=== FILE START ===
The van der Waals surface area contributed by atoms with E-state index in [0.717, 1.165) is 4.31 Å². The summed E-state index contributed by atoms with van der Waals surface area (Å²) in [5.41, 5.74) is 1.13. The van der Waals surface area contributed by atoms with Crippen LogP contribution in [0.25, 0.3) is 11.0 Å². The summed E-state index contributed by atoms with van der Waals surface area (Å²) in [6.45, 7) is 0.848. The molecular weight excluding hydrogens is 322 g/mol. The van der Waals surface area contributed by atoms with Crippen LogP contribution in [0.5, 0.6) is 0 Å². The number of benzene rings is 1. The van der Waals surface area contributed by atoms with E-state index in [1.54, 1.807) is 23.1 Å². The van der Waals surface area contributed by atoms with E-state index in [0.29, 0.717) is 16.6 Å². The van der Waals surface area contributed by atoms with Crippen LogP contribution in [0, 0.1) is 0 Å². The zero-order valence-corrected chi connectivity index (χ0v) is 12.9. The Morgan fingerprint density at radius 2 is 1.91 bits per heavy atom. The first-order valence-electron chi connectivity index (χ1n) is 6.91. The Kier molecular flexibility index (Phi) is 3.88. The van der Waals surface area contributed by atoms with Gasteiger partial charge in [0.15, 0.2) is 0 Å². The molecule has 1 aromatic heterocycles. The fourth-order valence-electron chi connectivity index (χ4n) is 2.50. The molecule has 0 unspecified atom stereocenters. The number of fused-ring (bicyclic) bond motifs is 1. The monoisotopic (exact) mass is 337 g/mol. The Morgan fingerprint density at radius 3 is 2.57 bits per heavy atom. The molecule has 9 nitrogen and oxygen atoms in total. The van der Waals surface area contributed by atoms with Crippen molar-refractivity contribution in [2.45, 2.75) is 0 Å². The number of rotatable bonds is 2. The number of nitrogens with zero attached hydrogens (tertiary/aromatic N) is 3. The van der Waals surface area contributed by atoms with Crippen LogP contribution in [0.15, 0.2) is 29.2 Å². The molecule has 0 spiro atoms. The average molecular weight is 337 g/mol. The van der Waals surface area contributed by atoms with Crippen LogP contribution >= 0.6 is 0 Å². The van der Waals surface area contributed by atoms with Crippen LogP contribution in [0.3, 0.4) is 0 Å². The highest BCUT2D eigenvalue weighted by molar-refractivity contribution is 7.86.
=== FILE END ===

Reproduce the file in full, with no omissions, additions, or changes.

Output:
The van der Waals surface area contributed by atoms with E-state index in [0.717, 1.165) is 4.31 Å². The summed E-state index contributed by atoms with van der Waals surface area (Å²) in [5.41, 5.74) is 1.13. The van der Waals surface area contributed by atoms with Crippen LogP contribution in [0.25, 0.3) is 11.0 Å². The summed E-state index contributed by atoms with van der Waals surface area (Å²) in [6.45, 7) is 0.848. The molecular weight excluding hydrogens is 322 g/mol. The van der Waals surface area contributed by atoms with Crippen LogP contribution in [0.5, 0.6) is 0 Å². The number of benzene rings is 1. The van der Waals surface area contributed by atoms with E-state index in [1.54, 1.807) is 23.1 Å². The van der Waals surface area contributed by atoms with E-state index in [0.29, 0.717) is 16.6 Å². The van der Waals surface area contributed by atoms with Crippen LogP contribution in [0, 0.1) is 0 Å². The zero-order valence-corrected chi connectivity index (χ0v) is 12.9. The Morgan fingerprint density at radius 2 is 1.91 bits per heavy atom. The first-order valence-electron chi connectivity index (χ1n) is 6.91. The Kier molecular flexibility index (Phi) is 3.88. The van der Waals surface area contributed by atoms with Gasteiger partial charge in [0.15, 0.2) is 0 Å². The molecule has 1 aromatic heterocycles. The fourth-order valence-electron chi connectivity index (χ4n) is 2.50. The molecule has 0 unspecified atom stereocenters. The number of fused-ring (bicyclic) bond motifs is 1. The monoisotopic (exact) mass is 337 g/mol. The Morgan fingerprint density at radius 3 is 2.57 bits per heavy atom. The molecule has 9 nitrogen and oxygen atoms in total. The van der Waals surface area contributed by atoms with Crippen molar-refractivity contribution in [2.45, 2.75) is 0 Å². The number of rotatable bonds is 2. The number of nitrogens with zero attached hydrogens (tertiary/aromatic N) is 3. The van der Waals surface area contributed by atoms with Crippen LogP contribution in [0.15, 0.2) is 29.2 Å². The molecule has 0 spiro atoms. The average molecular weight is 337 g/mol. The van der Waals surface area contributed by atoms with Crippen LogP contribution >= 0.6 is 0 Å². The van der Waals surface area contributed by atoms with Crippen LogP contribution in [0.3, 0.4) is 0 Å². The highest BCUT2D eigenvalue weighted by molar-refractivity contribution is 7.86.